Looking at the law in redemption history already helps to describe its purpose. Firstly, we were created without sin for relationship with God and one another, and we are headed to new creation in which this will be true again. Humanity is supposed to reflect the image of God, living gratefully under his rule and in spiritual relationship with him. We would expect, then, that God’s law for mankind would tell us what God is like, and how we are to live if we are to be like him. It teaches us what it means to be the image of God.
Secondly, while the law might be describing life with a perfect holy God, the law is given to people who are unholy rebels. The law meets with the wrong kind of raw material because of the problem of sin. So, the positive purpose of the law is simple: it describes community in relationship with God. The complications all arise out of the fact that humanity is unwilling to be in relationship with God, and incapable of living according to the standards of that relationship.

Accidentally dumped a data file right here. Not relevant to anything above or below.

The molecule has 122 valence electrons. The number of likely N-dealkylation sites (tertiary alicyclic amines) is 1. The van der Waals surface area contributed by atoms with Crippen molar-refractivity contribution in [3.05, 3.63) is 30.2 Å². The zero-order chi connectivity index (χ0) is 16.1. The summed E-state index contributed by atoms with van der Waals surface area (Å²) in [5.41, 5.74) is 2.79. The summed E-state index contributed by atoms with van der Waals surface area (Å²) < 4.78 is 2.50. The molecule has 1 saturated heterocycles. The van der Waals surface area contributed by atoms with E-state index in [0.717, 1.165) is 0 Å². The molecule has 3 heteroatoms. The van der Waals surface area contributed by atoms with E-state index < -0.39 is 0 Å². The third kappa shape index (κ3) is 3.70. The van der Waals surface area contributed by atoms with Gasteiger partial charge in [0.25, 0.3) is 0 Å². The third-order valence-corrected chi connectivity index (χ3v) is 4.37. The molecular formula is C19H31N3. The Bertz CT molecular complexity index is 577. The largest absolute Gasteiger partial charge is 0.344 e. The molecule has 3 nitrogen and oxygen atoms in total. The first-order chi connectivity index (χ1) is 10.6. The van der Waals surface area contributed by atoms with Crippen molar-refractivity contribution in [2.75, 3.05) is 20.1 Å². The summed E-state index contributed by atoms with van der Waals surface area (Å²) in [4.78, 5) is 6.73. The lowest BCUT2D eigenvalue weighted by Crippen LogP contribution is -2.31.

Paul’s use of the law
It is my view that the apparent contradictions involved in Paul’s view of the law can be largely ironed out if one simply recognises that the law is a clash of God’s perfect ideal with the reality of a world marred by sin, and if one remembers the law’s temporary place in the trajectory of redemption history.
So, to begin with, the following propositions summarise Paul’s major statements about the law, and hopefully show how their seeming contradictions are largely attributable to that clash of a Holy God with sinful man:
Firstly, the law teaches us who God is and what he is like.
The law is directed at relationship with God, so it describes God’s holy character. This is one reason why it can be summarised by the rule to love, because God is in himself love.
Secondly, the law teaches us how to be godly.
The law is directed towards those whom God has brought by grace into relationship with himself, so that they are able to know how to live in God’s image. The law is indeed intended for life, in other words, to teach us how to live according to God’s design for life. The law would produce right life if it did not meet with human incapacity. If people could keep the law, it would be life to us.
Third, the law was added because of transgressions.